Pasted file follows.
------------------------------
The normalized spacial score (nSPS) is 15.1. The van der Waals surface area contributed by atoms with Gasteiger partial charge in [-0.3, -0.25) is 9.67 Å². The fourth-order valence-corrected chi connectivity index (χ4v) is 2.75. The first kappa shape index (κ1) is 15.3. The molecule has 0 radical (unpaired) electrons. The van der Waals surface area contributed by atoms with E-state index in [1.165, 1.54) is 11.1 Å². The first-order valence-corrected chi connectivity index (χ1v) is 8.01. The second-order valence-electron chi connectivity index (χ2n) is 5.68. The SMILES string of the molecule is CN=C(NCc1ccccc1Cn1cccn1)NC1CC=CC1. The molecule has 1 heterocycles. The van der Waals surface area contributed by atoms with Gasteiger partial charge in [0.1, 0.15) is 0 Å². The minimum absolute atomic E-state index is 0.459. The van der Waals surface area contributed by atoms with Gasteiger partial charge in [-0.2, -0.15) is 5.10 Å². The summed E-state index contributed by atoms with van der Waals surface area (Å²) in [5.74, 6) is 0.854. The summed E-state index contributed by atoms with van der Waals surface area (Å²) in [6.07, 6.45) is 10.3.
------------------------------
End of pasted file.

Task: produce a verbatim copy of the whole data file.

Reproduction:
The normalized spacial score (nSPS) is 15.1. The van der Waals surface area contributed by atoms with Gasteiger partial charge in [-0.3, -0.25) is 9.67 Å². The fourth-order valence-corrected chi connectivity index (χ4v) is 2.75. The first kappa shape index (κ1) is 15.3. The molecule has 0 radical (unpaired) electrons. The van der Waals surface area contributed by atoms with E-state index in [1.165, 1.54) is 11.1 Å². The first-order valence-corrected chi connectivity index (χ1v) is 8.01. The second-order valence-electron chi connectivity index (χ2n) is 5.68. The SMILES string of the molecule is CN=C(NCc1ccccc1Cn1cccn1)NC1CC=CC1. The molecule has 1 heterocycles. The van der Waals surface area contributed by atoms with Gasteiger partial charge in [0.1, 0.15) is 0 Å². The minimum absolute atomic E-state index is 0.459. The van der Waals surface area contributed by atoms with Gasteiger partial charge in [-0.2, -0.15) is 5.10 Å². The summed E-state index contributed by atoms with van der Waals surface area (Å²) in [5.74, 6) is 0.854. The summed E-state index contributed by atoms with van der Waals surface area (Å²) in [6.07, 6.45) is 10.3.